“I met that man before I got here,” James had whispered while they were getting shackled for the long bus ride to the mines. The three of them were part of a shipment of fifteen long-faced youths in assorted shirts and pants. Their jail considered itself cutting-edge in social reformation. Same reason wardens used the euphemism “bunkmates” instead of “cellmates”: sounded better. Wearing donated clothes that inmates washed themselves was considered rehabilitative. A life-skill of boxers and holey socks hung on bunk-rungs to dry.
“What man?” Bobby had asked.
“Someone,” James had hissed. James always knew “someone.” Rarely closely—he had a knack for making people angry. As soon as Marcus learned the word “mercurial,” he knew exactly whom it fit. James had been raised by a gang, and if that group was anything like the bunch he himself had run with, in which individuals turned against each other to gain favor with the marshals, Marcus doubted gang life taught good friendships.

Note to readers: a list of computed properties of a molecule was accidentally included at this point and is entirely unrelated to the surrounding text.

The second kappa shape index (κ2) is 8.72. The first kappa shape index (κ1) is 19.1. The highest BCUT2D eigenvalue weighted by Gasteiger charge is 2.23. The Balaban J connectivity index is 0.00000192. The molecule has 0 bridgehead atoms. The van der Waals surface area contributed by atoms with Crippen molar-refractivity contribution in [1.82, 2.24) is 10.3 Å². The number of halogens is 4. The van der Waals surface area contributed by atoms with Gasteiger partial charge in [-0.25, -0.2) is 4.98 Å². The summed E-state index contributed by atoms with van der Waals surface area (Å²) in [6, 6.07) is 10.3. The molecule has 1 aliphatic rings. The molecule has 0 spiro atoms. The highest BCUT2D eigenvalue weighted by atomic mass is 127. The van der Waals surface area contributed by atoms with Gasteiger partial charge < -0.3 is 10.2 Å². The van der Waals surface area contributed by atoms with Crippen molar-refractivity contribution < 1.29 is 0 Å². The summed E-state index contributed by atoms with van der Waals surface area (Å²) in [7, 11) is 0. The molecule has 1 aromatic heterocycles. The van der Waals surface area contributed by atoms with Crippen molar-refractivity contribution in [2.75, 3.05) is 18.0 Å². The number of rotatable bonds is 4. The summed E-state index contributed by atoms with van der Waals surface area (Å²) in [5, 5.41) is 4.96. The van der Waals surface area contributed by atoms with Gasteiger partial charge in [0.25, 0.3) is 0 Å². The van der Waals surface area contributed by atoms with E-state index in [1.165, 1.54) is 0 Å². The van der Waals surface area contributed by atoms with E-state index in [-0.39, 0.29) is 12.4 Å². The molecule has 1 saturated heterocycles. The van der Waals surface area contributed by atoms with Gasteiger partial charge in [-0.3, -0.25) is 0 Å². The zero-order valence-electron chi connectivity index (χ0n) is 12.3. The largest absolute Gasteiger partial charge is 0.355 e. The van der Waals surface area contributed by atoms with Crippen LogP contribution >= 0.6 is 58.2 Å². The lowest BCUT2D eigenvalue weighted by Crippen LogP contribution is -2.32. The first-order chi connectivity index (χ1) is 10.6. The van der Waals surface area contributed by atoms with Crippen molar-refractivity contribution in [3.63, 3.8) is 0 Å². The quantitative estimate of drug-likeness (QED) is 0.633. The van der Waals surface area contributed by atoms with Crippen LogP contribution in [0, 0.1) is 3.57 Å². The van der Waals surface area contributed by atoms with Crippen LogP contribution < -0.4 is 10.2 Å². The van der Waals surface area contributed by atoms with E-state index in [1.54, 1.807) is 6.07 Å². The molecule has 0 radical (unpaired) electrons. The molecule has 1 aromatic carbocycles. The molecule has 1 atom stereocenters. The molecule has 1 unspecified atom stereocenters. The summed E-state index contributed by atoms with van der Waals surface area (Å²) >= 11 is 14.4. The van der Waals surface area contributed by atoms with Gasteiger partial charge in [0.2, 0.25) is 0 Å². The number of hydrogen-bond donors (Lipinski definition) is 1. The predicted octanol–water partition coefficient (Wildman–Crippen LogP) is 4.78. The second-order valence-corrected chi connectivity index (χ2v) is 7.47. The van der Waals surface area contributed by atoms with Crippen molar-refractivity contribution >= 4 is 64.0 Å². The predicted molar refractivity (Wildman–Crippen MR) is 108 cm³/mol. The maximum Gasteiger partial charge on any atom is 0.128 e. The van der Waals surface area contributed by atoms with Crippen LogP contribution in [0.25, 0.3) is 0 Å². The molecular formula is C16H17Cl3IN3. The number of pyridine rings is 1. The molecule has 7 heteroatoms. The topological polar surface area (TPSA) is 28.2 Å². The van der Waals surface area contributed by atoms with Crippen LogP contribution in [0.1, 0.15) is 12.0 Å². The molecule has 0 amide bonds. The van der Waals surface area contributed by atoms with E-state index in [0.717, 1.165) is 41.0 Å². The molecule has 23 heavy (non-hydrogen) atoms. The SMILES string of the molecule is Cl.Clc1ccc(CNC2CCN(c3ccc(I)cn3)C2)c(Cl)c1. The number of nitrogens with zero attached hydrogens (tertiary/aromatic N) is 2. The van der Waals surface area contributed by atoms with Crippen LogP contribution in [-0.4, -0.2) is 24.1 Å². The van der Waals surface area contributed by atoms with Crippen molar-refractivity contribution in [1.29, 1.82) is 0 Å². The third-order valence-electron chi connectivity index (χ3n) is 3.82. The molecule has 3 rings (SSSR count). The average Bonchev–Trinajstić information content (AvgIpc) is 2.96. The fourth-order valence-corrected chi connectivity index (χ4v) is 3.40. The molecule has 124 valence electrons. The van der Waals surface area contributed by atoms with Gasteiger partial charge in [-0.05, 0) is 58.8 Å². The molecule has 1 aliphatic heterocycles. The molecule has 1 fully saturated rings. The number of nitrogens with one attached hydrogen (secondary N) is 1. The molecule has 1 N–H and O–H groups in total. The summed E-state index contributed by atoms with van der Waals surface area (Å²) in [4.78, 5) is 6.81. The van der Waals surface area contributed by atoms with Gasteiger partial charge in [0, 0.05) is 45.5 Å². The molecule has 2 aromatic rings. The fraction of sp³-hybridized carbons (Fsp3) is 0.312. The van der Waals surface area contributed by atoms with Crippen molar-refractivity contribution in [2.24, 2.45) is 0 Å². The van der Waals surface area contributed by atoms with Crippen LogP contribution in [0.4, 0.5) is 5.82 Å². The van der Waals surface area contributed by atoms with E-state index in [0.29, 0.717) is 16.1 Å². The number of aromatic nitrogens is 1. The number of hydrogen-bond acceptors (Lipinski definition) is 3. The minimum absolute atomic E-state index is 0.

(Excerpt from “Apples in Applath”)
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